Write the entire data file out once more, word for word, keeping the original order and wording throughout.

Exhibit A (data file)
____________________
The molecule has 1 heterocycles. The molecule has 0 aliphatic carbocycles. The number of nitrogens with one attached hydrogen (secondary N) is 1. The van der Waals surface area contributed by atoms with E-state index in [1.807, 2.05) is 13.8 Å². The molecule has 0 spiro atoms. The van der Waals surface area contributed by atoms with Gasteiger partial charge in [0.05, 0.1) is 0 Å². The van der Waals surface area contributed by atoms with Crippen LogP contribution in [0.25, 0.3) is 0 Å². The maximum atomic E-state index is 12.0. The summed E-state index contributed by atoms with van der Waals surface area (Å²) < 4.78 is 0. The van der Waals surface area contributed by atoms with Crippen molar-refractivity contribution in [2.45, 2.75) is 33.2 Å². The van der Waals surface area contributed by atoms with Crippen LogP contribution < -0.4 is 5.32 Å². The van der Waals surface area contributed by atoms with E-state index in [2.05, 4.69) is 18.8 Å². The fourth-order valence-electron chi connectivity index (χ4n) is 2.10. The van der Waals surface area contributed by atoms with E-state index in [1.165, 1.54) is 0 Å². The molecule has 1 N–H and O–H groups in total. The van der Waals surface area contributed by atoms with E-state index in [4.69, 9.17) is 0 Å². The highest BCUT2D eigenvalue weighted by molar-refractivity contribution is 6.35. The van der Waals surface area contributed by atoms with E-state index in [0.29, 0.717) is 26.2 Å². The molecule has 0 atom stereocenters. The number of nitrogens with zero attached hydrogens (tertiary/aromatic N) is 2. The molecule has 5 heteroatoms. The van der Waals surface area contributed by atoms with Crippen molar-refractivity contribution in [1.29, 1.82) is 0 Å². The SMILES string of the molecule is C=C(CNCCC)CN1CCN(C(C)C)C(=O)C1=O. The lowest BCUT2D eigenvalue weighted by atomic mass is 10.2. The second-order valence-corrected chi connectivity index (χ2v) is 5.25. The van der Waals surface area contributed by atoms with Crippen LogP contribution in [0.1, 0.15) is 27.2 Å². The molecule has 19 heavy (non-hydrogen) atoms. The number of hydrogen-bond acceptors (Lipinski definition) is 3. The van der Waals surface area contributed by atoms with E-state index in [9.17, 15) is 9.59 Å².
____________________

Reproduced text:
The molecule has 1 heterocycles. The molecule has 0 aliphatic carbocycles. The number of nitrogens with one attached hydrogen (secondary N) is 1. The van der Waals surface area contributed by atoms with E-state index in [1.807, 2.05) is 13.8 Å². The molecule has 0 spiro atoms. The van der Waals surface area contributed by atoms with Gasteiger partial charge in [0.05, 0.1) is 0 Å². The van der Waals surface area contributed by atoms with Crippen LogP contribution in [0.25, 0.3) is 0 Å². The maximum atomic E-state index is 12.0. The summed E-state index contributed by atoms with van der Waals surface area (Å²) < 4.78 is 0. The van der Waals surface area contributed by atoms with Crippen molar-refractivity contribution in [2.45, 2.75) is 33.2 Å². The van der Waals surface area contributed by atoms with Crippen LogP contribution < -0.4 is 5.32 Å². The van der Waals surface area contributed by atoms with E-state index in [2.05, 4.69) is 18.8 Å². The fourth-order valence-electron chi connectivity index (χ4n) is 2.10. The van der Waals surface area contributed by atoms with E-state index in [1.165, 1.54) is 0 Å². The molecule has 1 N–H and O–H groups in total. The van der Waals surface area contributed by atoms with E-state index in [4.69, 9.17) is 0 Å². The highest BCUT2D eigenvalue weighted by molar-refractivity contribution is 6.35. The van der Waals surface area contributed by atoms with E-state index in [0.29, 0.717) is 26.2 Å². The molecule has 0 atom stereocenters. The number of nitrogens with zero attached hydrogens (tertiary/aromatic N) is 2. The molecule has 5 heteroatoms. The van der Waals surface area contributed by atoms with Crippen molar-refractivity contribution in [1.29, 1.82) is 0 Å². The SMILES string of the molecule is C=C(CNCCC)CN1CCN(C(C)C)C(=O)C1=O. The lowest BCUT2D eigenvalue weighted by atomic mass is 10.2. The second-order valence-corrected chi connectivity index (χ2v) is 5.25. The van der Waals surface area contributed by atoms with Crippen LogP contribution in [0.1, 0.15) is 27.2 Å². The molecule has 19 heavy (non-hydrogen) atoms. The number of hydrogen-bond acceptors (Lipinski definition) is 3. The van der Waals surface area contributed by atoms with E-state index in [9.17, 15) is 9.59 Å².